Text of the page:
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Composition The Institutional Forum (IF) has twenty-eight members, seven from each of the following groupings: the governance sector, the staff sector, the student sector and the community sector. This representation is made up as follows: Governance sector: Two members of Council elected by Council; three members of Senate elected by Senate; one member of management appointed by management; and the Registrar or a person appointed by the Registrar. Staff sector: Two members elected from their own ranks by the permanent nonprofessional academic staff; one person appointed from their own ranks by the academic support services; two members elected from their own ranks by recognized trade unions; and two members elected from their own ranks by administrative support services. Student sector: Two members of the Students’ Representative Council elected by the Students’ Representative Council; two members of the Committee of Head Students appointed by the Committee of Head Students; one member appointed from their own ranks by the student societies; and two members of the Academic Affairs Council appointed by the Academic Affairs Council. Community Sector: Two members of Convocation appointed by the President of Convocation; and five persons appointed from their own ranks by the representative bodies of civil society. Report of the Institutional Forum In 2002, the Institutional Forum of the University continued to build on the work of the previous roughly two years. Relations with the Rectorate were broadened and strengthened thanks to the regular meetings that were held between the Executive Committee members and the Rectorate. Here, issues as to the rewriting of policy documents, the drafting of new policy, channels of communication, plans and intentions were discussed. The executive committees of the Council and the IF also met informally. The fruits of this meeting include better communication and two-way feedback on matters of interest. The IF’s functioning, and the role it plays in the University, are to a large degree laid down by the Higher Education Act. Over the past three years, and last year in particular, the IF has demonstrated that a forum of this kind, in which divergent views are given voice, makes valuable contributions in the formation of policy and culture. The IF advised the Council on a number of matters in the course of the year. The first case, as contained in Report 1/2002A, was on amendments to the rules for the appointment of the Rector and Vice-Rectors, on the appointment of senior management members and on the definition of senior management. The dual focus of the IF’s advice in all three these instances was the extent to which the University community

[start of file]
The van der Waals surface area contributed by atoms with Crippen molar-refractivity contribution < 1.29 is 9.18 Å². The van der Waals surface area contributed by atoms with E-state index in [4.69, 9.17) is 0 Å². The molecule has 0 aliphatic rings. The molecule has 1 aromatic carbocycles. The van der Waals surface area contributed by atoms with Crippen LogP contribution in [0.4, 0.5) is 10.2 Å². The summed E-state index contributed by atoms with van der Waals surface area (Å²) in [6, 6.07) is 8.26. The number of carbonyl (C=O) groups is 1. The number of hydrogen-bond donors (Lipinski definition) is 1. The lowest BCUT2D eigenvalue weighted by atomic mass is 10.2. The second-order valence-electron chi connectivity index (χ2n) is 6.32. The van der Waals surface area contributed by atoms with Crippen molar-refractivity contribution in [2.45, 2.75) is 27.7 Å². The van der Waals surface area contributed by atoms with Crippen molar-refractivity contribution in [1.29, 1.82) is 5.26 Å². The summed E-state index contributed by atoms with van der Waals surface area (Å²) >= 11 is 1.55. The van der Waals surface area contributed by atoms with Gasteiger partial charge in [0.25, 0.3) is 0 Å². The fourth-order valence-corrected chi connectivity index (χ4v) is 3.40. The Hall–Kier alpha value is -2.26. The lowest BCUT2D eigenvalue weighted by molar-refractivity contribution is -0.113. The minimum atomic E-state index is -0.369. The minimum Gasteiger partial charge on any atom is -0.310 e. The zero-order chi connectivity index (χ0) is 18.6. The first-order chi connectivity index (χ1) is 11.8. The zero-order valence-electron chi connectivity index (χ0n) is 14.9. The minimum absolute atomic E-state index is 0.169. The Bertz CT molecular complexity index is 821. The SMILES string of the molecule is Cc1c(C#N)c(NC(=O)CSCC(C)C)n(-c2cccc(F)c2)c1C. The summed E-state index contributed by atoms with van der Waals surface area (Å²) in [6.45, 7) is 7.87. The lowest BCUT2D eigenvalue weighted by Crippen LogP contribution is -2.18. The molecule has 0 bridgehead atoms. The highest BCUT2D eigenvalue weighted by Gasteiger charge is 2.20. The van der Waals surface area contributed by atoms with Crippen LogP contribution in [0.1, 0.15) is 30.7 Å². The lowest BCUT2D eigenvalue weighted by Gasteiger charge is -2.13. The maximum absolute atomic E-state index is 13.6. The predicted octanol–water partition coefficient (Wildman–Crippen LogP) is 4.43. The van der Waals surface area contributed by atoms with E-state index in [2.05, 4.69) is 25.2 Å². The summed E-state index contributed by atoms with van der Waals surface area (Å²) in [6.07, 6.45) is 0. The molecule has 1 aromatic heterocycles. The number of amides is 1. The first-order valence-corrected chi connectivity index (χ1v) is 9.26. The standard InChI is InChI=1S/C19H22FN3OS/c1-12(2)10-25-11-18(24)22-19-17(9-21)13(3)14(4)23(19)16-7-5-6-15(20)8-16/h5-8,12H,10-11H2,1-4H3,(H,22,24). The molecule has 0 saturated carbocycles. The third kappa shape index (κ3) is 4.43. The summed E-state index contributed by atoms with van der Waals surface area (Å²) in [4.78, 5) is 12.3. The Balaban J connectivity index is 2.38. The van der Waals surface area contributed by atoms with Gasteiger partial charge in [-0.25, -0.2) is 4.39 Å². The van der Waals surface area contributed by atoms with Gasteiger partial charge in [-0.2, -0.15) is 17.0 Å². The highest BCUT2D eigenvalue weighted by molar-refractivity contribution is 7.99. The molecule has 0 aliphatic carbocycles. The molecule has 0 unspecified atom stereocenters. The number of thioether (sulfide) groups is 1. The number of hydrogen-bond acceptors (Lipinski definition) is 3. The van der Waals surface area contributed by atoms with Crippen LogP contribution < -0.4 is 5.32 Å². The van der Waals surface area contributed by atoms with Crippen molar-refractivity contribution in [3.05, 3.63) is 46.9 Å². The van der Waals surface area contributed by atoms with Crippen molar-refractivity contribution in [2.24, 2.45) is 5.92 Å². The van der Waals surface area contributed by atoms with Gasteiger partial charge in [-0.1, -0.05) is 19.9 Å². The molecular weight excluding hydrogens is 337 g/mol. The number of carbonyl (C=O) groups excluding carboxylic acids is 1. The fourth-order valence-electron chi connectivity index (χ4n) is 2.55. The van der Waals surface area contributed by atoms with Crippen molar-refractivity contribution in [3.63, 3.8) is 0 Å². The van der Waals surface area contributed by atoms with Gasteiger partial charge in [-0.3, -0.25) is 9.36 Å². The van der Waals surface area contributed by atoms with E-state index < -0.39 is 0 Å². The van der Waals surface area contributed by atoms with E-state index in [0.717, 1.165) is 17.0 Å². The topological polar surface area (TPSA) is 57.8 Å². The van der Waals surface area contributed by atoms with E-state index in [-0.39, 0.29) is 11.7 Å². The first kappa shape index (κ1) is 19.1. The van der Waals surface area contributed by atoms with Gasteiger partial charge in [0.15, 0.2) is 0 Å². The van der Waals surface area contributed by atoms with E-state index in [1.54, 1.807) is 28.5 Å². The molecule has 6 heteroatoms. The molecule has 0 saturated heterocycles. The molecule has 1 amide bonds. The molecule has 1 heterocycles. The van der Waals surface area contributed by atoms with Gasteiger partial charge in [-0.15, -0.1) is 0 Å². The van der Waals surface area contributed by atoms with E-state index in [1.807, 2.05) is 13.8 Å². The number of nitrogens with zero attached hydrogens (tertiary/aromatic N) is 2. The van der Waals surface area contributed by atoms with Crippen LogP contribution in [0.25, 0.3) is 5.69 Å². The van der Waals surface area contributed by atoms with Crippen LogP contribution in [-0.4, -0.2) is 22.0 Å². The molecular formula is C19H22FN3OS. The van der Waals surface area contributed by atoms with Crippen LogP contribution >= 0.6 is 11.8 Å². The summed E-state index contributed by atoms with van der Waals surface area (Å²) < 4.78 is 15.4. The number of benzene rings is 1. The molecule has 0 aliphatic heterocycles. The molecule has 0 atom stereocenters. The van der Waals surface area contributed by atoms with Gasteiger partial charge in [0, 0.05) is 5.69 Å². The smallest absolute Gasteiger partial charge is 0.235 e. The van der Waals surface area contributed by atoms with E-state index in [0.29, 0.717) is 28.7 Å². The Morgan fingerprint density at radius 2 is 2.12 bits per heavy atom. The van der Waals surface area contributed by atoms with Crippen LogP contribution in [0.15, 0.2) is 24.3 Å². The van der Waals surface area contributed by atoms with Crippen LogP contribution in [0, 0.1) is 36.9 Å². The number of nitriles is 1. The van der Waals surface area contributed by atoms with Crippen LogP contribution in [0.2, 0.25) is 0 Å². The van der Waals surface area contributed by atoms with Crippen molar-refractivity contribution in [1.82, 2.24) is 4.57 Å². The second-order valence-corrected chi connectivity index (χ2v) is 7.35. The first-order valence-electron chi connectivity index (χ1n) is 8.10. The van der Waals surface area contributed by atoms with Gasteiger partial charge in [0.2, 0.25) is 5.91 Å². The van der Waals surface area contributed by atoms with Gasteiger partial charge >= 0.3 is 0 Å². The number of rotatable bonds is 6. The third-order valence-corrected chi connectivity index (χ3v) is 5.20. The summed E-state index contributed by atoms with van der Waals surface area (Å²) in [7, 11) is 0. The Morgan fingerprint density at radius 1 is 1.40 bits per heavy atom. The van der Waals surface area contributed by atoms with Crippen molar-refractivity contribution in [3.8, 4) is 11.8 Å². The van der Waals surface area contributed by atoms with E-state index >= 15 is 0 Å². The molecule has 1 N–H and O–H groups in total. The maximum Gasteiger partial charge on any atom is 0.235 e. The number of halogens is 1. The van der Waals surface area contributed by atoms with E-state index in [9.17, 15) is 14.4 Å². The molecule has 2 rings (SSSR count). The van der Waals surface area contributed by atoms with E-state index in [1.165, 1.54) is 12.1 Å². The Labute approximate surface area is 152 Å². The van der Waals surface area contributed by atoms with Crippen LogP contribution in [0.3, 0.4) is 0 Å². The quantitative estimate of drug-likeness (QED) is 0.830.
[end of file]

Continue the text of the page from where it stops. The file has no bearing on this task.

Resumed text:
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participated in such appointments and the range of post levels at which such appointments ought to be made in the public eye. The advice on the senior appointments was in large part accepted, and the accepted recommendations were carried into effect in the process that led to the appointment of Profs Botman and Claassen as the Vice-Rectors for teaching and research, respectively. The second case, as contained in Report 3/2002MA, dealt with assistance to needy students and with amendments to the University’s policy on religious worship. The IF recommended that more mechanisms should be looked into for giving needy students assistance that would enable them to carry on with their studies. In the matter of religious worship, the IF eventual recommendation was that the religious policy should be looked at both in terms of the SA Constitution Act and in relation to the reality of the presence on our campuses of diverse religious convictions. But the most conspicuous matters of the year were the language policy and the language plan. The IF sent delegates to Prof de Stadler’s task group and in the end, in Report 6/2002MA, recommended the adoption of the proposed policy, with the proviso that the idea of the development of isiXhosa as a language of science and an academic medium needed perhaps to be reconsidered, especially in view of the cost of such development. What the IF recommended, instead, was that isiXhosa should be promoted at the University as a practical medium. Overall, the IF actively involves itself in discussions on all issues affecting the University. It reiterates, too, its standing invitation: where any matter relates to policy, culture or planning at the University, anyone is welcome to bring such matter to the notice of the IF for investigation, debate and discussion. Leonie Overbeek Chairperson

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